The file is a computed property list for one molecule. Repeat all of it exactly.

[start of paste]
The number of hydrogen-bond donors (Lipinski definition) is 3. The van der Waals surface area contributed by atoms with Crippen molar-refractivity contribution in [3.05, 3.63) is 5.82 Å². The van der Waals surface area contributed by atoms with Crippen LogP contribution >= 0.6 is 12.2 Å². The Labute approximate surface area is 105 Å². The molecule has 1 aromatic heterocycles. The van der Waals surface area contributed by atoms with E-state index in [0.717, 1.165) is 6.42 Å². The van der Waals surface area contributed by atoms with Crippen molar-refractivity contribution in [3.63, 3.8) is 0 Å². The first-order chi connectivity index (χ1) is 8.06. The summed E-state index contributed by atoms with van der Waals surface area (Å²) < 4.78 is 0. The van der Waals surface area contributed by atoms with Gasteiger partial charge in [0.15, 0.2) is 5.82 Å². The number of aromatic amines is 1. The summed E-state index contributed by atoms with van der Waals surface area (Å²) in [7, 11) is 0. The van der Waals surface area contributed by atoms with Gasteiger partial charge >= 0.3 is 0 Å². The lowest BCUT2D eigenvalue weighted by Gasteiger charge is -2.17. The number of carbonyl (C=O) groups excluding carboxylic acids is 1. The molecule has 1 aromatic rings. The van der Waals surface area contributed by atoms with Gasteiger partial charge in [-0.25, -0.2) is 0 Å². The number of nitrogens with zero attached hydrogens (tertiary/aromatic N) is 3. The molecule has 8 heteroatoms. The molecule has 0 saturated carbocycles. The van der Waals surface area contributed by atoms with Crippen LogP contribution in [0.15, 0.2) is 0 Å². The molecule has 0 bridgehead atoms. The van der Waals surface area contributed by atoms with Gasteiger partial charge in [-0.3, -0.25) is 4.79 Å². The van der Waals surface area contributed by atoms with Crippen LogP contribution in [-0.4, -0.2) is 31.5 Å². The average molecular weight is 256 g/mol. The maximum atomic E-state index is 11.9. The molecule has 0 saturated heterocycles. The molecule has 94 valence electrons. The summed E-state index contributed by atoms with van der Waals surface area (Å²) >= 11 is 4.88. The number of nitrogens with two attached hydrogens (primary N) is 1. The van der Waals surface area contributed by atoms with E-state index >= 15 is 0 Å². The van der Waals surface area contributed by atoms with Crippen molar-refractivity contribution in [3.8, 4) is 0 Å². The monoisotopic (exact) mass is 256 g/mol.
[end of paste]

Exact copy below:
The number of hydrogen-bond donors (Lipinski definition) is 3. The van der Waals surface area contributed by atoms with Crippen molar-refractivity contribution in [3.05, 3.63) is 5.82 Å². The van der Waals surface area contributed by atoms with Crippen LogP contribution >= 0.6 is 12.2 Å². The Labute approximate surface area is 105 Å². The molecule has 1 aromatic heterocycles. The van der Waals surface area contributed by atoms with E-state index in [0.717, 1.165) is 6.42 Å². The van der Waals surface area contributed by atoms with Crippen molar-refractivity contribution in [3.63, 3.8) is 0 Å². The first-order chi connectivity index (χ1) is 8.06. The summed E-state index contributed by atoms with van der Waals surface area (Å²) < 4.78 is 0. The van der Waals surface area contributed by atoms with Gasteiger partial charge in [0.15, 0.2) is 5.82 Å². The number of aromatic amines is 1. The summed E-state index contributed by atoms with van der Waals surface area (Å²) in [7, 11) is 0. The van der Waals surface area contributed by atoms with Gasteiger partial charge >= 0.3 is 0 Å². The lowest BCUT2D eigenvalue weighted by Gasteiger charge is -2.17. The number of carbonyl (C=O) groups excluding carboxylic acids is 1. The molecule has 1 aromatic rings. The van der Waals surface area contributed by atoms with Gasteiger partial charge in [-0.25, -0.2) is 0 Å². The number of nitrogens with zero attached hydrogens (tertiary/aromatic N) is 3. The molecule has 8 heteroatoms. The molecule has 0 saturated carbocycles. The van der Waals surface area contributed by atoms with Crippen LogP contribution in [0.15, 0.2) is 0 Å². The molecule has 0 bridgehead atoms. The van der Waals surface area contributed by atoms with Gasteiger partial charge in [-0.3, -0.25) is 4.79 Å². The van der Waals surface area contributed by atoms with Crippen LogP contribution in [-0.4, -0.2) is 31.5 Å². The average molecular weight is 256 g/mol. The maximum atomic E-state index is 11.9. The molecule has 0 saturated heterocycles. The molecule has 94 valence electrons. The summed E-state index contributed by atoms with van der Waals surface area (Å²) >= 11 is 4.88. The number of nitrogens with two attached hydrogens (primary N) is 1. The van der Waals surface area contributed by atoms with E-state index >= 15 is 0 Å². The van der Waals surface area contributed by atoms with Crippen molar-refractivity contribution in [3.8, 4) is 0 Å². The monoisotopic (exact) mass is 256 g/mol.